> > or both of the last intervals, particularly if the timing was such that
    > > I ended up wasted just as we got to one of the small hills. My pulse
    > > varied from 175-185. If it stayed above 180 for any length of time, I
    > > would get dropped.
    > >
    > > This year I weigh 105kg (I like to think it is upper body muscles from
    > > LOTS of XC skiing), and I managed to not get dropped, almost. But my
    > > pulse never went above 175.
    > >
    > > Why is my pulse lower, but I still get dropped? My breathing never
    > > seemed strained, it was just my legs didn't have any more go left. What
    > > happened?
    > >
    > > Joseph
    > >

    >
    >
    > Geez, you only have 50 km in your legs and your suprised to got dropped
    > in a hard interval training? The first three weeks (500-1000 km) of my
    > new season I only do endurance training and after that I start interval
    > or speed training. Don't push it in the beginning.
    >


    I'm not surprised about geting droppped. If anything I am surprised I
    was able to hang on as long as I did. What I am curious about is why my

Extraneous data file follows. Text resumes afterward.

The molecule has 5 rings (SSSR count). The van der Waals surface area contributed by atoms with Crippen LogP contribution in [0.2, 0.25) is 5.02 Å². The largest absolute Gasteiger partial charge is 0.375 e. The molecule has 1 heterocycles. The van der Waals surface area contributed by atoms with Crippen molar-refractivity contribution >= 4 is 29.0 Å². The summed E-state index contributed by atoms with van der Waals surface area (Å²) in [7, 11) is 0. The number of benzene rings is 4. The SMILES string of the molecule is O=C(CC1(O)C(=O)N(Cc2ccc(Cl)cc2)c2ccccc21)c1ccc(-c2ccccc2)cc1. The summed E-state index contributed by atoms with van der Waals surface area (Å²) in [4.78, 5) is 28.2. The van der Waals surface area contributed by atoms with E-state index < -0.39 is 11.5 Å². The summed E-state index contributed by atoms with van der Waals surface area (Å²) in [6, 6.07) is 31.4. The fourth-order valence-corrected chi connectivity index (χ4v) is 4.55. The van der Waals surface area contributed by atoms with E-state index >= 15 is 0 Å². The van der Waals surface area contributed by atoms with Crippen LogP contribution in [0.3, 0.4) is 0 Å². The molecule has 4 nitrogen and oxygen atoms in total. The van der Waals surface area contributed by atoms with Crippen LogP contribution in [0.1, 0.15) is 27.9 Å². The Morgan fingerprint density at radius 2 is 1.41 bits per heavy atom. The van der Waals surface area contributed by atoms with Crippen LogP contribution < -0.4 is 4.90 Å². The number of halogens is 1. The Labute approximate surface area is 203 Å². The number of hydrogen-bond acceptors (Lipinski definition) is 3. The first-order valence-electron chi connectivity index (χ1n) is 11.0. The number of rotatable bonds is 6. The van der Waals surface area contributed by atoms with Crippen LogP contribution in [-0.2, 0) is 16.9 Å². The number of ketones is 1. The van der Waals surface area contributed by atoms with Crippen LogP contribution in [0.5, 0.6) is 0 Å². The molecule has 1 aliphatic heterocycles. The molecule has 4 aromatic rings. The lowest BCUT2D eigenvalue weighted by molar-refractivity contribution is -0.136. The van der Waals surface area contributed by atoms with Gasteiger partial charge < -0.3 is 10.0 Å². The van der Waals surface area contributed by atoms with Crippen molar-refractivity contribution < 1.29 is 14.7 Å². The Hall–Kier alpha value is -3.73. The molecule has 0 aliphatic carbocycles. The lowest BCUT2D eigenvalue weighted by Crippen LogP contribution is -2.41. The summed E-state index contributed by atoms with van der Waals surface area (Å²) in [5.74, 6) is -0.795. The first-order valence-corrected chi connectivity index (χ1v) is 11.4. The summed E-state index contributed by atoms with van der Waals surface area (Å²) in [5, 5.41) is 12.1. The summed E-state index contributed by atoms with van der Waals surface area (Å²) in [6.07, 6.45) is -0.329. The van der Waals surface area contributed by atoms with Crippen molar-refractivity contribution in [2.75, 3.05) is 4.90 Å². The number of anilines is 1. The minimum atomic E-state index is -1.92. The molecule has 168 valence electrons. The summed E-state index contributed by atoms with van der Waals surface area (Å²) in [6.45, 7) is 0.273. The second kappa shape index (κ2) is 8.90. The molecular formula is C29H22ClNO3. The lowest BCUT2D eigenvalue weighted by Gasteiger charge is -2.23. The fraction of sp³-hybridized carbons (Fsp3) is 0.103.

pulse never went over 175, yet I got dropped, while last year it had to
    go to 185 to get dropped. Despite being heavier, I am in better
    cadio-vascular shape than last year due to lots of skiing, but I am
    still curious about the physiological aspects.

    Joseph
     
  4. Ron Ruff

    Ron Ruff Guest

    [email protected] wrote:

    > Why is my pulse lower, but I still get dropped? My breathing never
    > seemed strained, it was just my legs didn't have any more go left. What
    > happened?


    Your muscles are not accustomed to cycling... so they are the limiting
    factor... *not* your heart (or lungs). Your legs will catch up...
     
  5. RonSonic

    RonSonic Guest

    On 20 Apr 2006 14:02:11 -0700, [email protected] wrote:

    >
    >Lou Holtman wrote:
    >> [email protected] wrote: